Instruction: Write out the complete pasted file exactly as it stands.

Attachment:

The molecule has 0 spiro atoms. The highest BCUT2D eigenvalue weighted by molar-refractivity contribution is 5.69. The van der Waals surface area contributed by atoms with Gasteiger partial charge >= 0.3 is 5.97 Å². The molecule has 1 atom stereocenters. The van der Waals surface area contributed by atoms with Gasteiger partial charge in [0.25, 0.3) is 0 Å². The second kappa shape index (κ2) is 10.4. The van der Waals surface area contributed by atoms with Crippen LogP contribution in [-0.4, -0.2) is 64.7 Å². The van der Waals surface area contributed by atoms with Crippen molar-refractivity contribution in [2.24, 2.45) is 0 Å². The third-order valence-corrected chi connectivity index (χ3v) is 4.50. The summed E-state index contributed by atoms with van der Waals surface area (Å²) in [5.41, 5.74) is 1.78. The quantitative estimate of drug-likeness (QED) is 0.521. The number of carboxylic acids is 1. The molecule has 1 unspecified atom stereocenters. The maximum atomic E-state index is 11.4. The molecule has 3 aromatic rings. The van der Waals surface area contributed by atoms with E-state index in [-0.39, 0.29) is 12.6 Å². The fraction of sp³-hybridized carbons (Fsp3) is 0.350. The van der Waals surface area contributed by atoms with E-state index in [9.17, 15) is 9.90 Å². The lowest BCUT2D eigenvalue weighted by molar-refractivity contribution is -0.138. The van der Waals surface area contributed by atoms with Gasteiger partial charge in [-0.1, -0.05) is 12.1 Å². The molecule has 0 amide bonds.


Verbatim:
The molecule has 0 spiro atoms. The highest BCUT2D eigenvalue weighted by molar-refractivity contribution is 5.69. The van der Waals surface area contributed by atoms with Gasteiger partial charge >= 0.3 is 5.97 Å². The molecule has 1 atom stereocenters. The van der Waals surface area contributed by atoms with Gasteiger partial charge in [0.25, 0.3) is 0 Å². The second kappa shape index (κ2) is 10.4. The van der Waals surface area contributed by atoms with Crippen LogP contribution in [-0.4, -0.2) is 64.7 Å². The van der Waals surface area contributed by atoms with Crippen molar-refractivity contribution in [2.24, 2.45) is 0 Å². The third-order valence-corrected chi connectivity index (χ3v) is 4.50. The summed E-state index contributed by atoms with van der Waals surface area (Å²) in [5.41, 5.74) is 1.78. The quantitative estimate of drug-likeness (QED) is 0.521. The number of carboxylic acids is 1. The molecule has 1 unspecified atom stereocenters. The maximum atomic E-state index is 11.4. The molecule has 3 aromatic rings. The van der Waals surface area contributed by atoms with E-state index in [-0.39, 0.29) is 12.6 Å². The fraction of sp³-hybridized carbons (Fsp3) is 0.350. The van der Waals surface area contributed by atoms with E-state index in [9.17, 15) is 9.90 Å². The lowest BCUT2D eigenvalue weighted by molar-refractivity contribution is -0.138. The van der Waals surface area contributed by atoms with Gasteiger partial charge in [-0.1, -0.05) is 12.1 Å². The molecule has 0 amide bonds.